But doctors already have the ability to charge whatever they want by completely opting out of Medicare and private insurance and trying to sell their services to patients who will pay out of pocket, said Diane Archer, special counsel at the Medicare Rights Center in New York. Doctors who decline to take that route shouldn't place a higher financial burden on vulnerable beneficiaries simply because the third party's reimbursements are inadequate, she said.
"If they are losing money on a service, they should be going to Medicare and arguing that the rate is not sufficient," Archer said. "To put the patient in the position of having to pay more for services for which they can barely afford the supplemental insurance is not a reasonable solution."
Some physicians at the Annual Meeting also expressed wariness about embracing a system in which some seniors who can barely make ends meet could be required to commit more dollars on top of their premiums and coinsurance payments.
Doctors may find themselves in uncomfortable positions in which patients either fail to settle their bills or use money that they need for other health care expenses, said Charles Willson, MD, a pediatrician and alternate delegate to the AMA from Greenville, N.C.
"How much of what we balance bill would actually be paid by the patient -- how much can they afford?" he asked. "And if they pay our bill, will they be able to buy their medications?"
Alan Harvey, MD, an anesthesiologist and delegate from Boston, said that the call for legislation would interfere with the Association's strategy for fixing the Medicare sustainable growth rate, part of the formula for determining physician pay.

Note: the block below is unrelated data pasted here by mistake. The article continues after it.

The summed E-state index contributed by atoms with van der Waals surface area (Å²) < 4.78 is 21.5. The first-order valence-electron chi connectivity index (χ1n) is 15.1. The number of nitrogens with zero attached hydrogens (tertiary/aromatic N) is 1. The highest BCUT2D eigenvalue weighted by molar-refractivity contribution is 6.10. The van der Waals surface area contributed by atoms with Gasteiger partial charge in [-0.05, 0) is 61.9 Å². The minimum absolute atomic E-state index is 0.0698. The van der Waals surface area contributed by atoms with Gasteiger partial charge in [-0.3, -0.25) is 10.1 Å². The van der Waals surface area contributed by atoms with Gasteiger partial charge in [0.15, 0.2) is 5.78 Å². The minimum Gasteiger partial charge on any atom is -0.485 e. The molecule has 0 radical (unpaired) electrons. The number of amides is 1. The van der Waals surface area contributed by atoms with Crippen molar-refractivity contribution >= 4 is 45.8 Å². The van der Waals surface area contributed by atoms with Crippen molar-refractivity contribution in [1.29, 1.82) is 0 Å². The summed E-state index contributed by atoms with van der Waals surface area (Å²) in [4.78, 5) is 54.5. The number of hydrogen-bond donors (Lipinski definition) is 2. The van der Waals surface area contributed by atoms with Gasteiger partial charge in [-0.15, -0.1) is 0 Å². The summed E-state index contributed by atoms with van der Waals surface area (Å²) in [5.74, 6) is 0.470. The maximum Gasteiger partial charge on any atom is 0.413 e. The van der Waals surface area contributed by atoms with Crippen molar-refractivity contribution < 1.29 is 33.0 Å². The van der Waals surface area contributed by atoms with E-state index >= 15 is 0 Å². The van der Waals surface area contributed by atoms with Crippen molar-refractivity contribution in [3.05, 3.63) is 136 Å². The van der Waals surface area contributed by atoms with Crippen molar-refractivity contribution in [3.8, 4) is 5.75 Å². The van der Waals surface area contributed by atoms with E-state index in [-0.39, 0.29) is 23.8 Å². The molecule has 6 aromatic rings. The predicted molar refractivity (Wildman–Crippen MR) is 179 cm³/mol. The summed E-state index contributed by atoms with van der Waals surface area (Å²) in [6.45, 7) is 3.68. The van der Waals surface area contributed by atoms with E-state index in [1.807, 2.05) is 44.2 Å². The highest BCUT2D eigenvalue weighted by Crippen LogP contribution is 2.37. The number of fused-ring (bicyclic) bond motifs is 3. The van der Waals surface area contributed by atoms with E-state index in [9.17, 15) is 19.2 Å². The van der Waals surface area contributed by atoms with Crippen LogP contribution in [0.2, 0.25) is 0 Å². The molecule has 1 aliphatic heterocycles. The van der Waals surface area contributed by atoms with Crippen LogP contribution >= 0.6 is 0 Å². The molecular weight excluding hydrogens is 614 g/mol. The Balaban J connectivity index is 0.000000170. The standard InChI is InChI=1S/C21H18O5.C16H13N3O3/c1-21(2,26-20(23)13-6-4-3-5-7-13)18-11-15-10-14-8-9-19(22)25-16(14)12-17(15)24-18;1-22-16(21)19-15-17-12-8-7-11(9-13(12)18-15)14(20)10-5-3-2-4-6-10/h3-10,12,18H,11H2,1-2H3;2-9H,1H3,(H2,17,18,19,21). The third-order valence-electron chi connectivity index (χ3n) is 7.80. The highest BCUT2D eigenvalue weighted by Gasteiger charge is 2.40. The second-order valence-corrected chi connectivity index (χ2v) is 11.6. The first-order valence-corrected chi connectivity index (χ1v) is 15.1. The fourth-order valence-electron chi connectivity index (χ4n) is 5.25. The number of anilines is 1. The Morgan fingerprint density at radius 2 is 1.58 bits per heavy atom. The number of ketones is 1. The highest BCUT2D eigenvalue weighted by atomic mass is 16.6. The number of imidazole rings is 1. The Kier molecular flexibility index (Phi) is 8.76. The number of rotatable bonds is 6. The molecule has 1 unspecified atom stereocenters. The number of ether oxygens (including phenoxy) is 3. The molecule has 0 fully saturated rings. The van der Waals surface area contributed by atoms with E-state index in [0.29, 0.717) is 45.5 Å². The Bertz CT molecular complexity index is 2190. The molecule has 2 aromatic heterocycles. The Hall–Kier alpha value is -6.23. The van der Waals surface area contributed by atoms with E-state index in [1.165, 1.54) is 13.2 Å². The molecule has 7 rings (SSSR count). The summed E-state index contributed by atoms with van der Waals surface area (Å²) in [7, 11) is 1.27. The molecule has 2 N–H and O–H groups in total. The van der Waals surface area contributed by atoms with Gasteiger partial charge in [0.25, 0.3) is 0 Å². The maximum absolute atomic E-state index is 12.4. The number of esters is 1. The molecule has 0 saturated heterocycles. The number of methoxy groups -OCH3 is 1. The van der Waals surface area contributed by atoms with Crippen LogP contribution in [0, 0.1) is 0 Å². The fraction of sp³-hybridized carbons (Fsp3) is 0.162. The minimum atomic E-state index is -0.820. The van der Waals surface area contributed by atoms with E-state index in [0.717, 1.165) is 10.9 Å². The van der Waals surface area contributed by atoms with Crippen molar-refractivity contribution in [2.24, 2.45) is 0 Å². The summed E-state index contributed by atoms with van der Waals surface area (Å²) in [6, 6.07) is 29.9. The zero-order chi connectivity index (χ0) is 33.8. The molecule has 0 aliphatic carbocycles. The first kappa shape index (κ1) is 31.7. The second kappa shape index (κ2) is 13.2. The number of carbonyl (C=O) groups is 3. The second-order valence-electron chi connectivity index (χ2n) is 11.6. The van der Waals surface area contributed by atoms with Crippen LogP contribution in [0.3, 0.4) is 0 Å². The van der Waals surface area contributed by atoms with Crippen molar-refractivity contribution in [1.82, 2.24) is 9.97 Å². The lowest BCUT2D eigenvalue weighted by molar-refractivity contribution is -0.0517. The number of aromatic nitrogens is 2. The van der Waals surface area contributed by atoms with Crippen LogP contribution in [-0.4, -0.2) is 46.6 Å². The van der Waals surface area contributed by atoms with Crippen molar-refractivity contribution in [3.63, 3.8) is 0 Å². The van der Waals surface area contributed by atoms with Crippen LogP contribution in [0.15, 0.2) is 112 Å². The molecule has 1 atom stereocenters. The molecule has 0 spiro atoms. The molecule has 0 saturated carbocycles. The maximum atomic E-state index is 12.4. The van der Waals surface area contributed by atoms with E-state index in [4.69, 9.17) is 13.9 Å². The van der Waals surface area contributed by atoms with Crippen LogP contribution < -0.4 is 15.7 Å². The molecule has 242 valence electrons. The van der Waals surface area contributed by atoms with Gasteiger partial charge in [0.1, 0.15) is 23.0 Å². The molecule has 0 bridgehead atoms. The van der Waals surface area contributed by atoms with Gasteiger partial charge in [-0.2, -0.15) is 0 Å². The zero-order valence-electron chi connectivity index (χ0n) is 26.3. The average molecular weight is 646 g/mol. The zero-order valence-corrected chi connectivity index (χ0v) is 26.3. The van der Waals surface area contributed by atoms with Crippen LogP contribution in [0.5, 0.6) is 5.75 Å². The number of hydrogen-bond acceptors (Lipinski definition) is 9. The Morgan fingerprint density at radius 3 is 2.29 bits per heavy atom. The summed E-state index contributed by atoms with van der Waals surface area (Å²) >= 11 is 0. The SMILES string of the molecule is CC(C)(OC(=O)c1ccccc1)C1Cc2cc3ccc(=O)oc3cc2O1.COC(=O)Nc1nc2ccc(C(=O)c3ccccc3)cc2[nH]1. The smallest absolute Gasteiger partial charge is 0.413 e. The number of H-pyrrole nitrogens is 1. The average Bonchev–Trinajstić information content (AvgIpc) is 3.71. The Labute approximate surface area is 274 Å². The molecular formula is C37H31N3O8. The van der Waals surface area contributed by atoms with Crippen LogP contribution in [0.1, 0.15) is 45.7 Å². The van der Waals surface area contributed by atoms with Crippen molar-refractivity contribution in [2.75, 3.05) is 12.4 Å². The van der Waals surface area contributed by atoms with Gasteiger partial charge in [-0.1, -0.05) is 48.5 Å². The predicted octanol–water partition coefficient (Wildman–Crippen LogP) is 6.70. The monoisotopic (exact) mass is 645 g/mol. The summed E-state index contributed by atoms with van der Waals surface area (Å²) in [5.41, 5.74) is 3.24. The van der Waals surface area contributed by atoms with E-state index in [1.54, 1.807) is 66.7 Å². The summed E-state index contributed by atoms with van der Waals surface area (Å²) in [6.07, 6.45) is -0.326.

"This resolution will compromise the AMA's focus, angering seniors and distracting Congress from the SGR," he said.
Seeking an end to frustration
The Association's decision to write its own legislation on balance billing does not mean that the push to fix the Medicare formula will take a back seat, said AMA Trustee Rebecca J. Patchin, MD, an anesthesiologist in Riverside, Calif. Both efforts stem from the same frustrations that physicians have with the current reimbursement system, she said.
One of these frustrations lies in the inability of doctors to adjust coinsurance payments downward for needier seniors without adversely affecting the physician fee schedule, Dr. Patchin said. By charging the patients who can afford to pay the appropriate price for their services, doctors would be free to reduce or cancel co-payments for the patients who need the most financial help.
"I will be very happy if I don't have to charge ... co-payments, if I could write that off legally as a service," she said. "I can't do that now."
If financial shortfalls are alleviated through more contractual freedom, doctors would need to provide the highest quality care to convince patients to stay with them and help offset the full costs of their services, delegates said.
"I want to stand with my head high and charge my patients appropriately," said Marcy Zwelling-Aaamot, MD, an internist and delegate from Los Alamitos, Calif. "And if I have not done my job, then let them walk, and let me learn and do it better the next time."